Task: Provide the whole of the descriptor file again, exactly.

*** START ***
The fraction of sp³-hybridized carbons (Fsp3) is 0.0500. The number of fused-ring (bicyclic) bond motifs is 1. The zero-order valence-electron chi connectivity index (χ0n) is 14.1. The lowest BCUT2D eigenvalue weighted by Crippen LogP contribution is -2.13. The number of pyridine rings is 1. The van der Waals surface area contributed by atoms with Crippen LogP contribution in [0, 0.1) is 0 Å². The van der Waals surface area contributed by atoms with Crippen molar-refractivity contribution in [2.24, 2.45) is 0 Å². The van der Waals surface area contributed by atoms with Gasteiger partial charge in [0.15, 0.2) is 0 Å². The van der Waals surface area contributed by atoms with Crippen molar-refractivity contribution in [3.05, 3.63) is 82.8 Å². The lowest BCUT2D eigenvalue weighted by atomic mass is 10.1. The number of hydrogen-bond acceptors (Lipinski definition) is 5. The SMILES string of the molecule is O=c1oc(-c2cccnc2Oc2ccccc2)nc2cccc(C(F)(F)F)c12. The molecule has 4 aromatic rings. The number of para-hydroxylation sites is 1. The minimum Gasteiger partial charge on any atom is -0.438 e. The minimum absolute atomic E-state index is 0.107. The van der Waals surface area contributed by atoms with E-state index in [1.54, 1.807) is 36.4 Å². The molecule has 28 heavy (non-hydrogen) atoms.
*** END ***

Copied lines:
The fraction of sp³-hybridized carbons (Fsp3) is 0.0500. The number of fused-ring (bicyclic) bond motifs is 1. The zero-order valence-electron chi connectivity index (χ0n) is 14.1. The lowest BCUT2D eigenvalue weighted by Crippen LogP contribution is -2.13. The number of pyridine rings is 1. The van der Waals surface area contributed by atoms with Crippen LogP contribution in [0, 0.1) is 0 Å². The van der Waals surface area contributed by atoms with Crippen molar-refractivity contribution in [2.24, 2.45) is 0 Å². The van der Waals surface area contributed by atoms with Gasteiger partial charge in [0.15, 0.2) is 0 Å². The van der Waals surface area contributed by atoms with Crippen molar-refractivity contribution in [3.05, 3.63) is 82.8 Å². The lowest BCUT2D eigenvalue weighted by atomic mass is 10.1. The number of hydrogen-bond acceptors (Lipinski definition) is 5. The SMILES string of the molecule is O=c1oc(-c2cccnc2Oc2ccccc2)nc2cccc(C(F)(F)F)c12. The molecule has 4 aromatic rings. The number of para-hydroxylation sites is 1. The minimum Gasteiger partial charge on any atom is -0.438 e. The minimum absolute atomic E-state index is 0.107. The van der Waals surface area contributed by atoms with E-state index in [1.54, 1.807) is 36.4 Å². The molecule has 28 heavy (non-hydrogen) atoms.